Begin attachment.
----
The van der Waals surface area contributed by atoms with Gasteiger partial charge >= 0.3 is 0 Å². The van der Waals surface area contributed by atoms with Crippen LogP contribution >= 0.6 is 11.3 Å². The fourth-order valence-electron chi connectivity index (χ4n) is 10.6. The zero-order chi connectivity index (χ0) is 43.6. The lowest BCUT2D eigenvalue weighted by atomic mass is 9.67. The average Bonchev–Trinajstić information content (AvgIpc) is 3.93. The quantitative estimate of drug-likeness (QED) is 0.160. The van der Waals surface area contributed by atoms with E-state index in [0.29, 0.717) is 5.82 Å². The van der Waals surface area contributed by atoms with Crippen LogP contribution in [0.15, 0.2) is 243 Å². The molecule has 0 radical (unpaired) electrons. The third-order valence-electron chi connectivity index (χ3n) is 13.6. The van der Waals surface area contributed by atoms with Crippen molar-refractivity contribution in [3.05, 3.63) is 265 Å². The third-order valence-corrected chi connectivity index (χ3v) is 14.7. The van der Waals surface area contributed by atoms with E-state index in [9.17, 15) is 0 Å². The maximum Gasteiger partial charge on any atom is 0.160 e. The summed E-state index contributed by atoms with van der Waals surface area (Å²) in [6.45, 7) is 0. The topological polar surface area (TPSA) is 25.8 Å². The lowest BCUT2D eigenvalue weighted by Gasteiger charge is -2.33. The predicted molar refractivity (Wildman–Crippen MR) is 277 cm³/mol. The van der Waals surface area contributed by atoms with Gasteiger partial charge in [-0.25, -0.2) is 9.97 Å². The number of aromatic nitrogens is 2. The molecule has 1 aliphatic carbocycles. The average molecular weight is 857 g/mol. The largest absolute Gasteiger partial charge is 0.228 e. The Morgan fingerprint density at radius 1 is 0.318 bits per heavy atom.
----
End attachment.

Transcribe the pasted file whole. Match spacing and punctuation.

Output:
The van der Waals surface area contributed by atoms with Gasteiger partial charge >= 0.3 is 0 Å². The van der Waals surface area contributed by atoms with Crippen LogP contribution >= 0.6 is 11.3 Å². The fourth-order valence-electron chi connectivity index (χ4n) is 10.6. The zero-order chi connectivity index (χ0) is 43.6. The lowest BCUT2D eigenvalue weighted by atomic mass is 9.67. The average Bonchev–Trinajstić information content (AvgIpc) is 3.93. The quantitative estimate of drug-likeness (QED) is 0.160. The van der Waals surface area contributed by atoms with E-state index in [0.29, 0.717) is 5.82 Å². The van der Waals surface area contributed by atoms with Crippen LogP contribution in [0.15, 0.2) is 243 Å². The molecule has 0 radical (unpaired) electrons. The third-order valence-electron chi connectivity index (χ3n) is 13.6. The van der Waals surface area contributed by atoms with Crippen molar-refractivity contribution in [3.05, 3.63) is 265 Å². The third-order valence-corrected chi connectivity index (χ3v) is 14.7. The van der Waals surface area contributed by atoms with E-state index in [9.17, 15) is 0 Å². The maximum Gasteiger partial charge on any atom is 0.160 e. The summed E-state index contributed by atoms with van der Waals surface area (Å²) in [6.45, 7) is 0. The topological polar surface area (TPSA) is 25.8 Å². The lowest BCUT2D eigenvalue weighted by Gasteiger charge is -2.33. The predicted molar refractivity (Wildman–Crippen MR) is 277 cm³/mol. The van der Waals surface area contributed by atoms with Gasteiger partial charge in [-0.25, -0.2) is 9.97 Å². The number of aromatic nitrogens is 2. The molecule has 1 aliphatic carbocycles. The average molecular weight is 857 g/mol. The largest absolute Gasteiger partial charge is 0.228 e. The Morgan fingerprint density at radius 1 is 0.318 bits per heavy atom.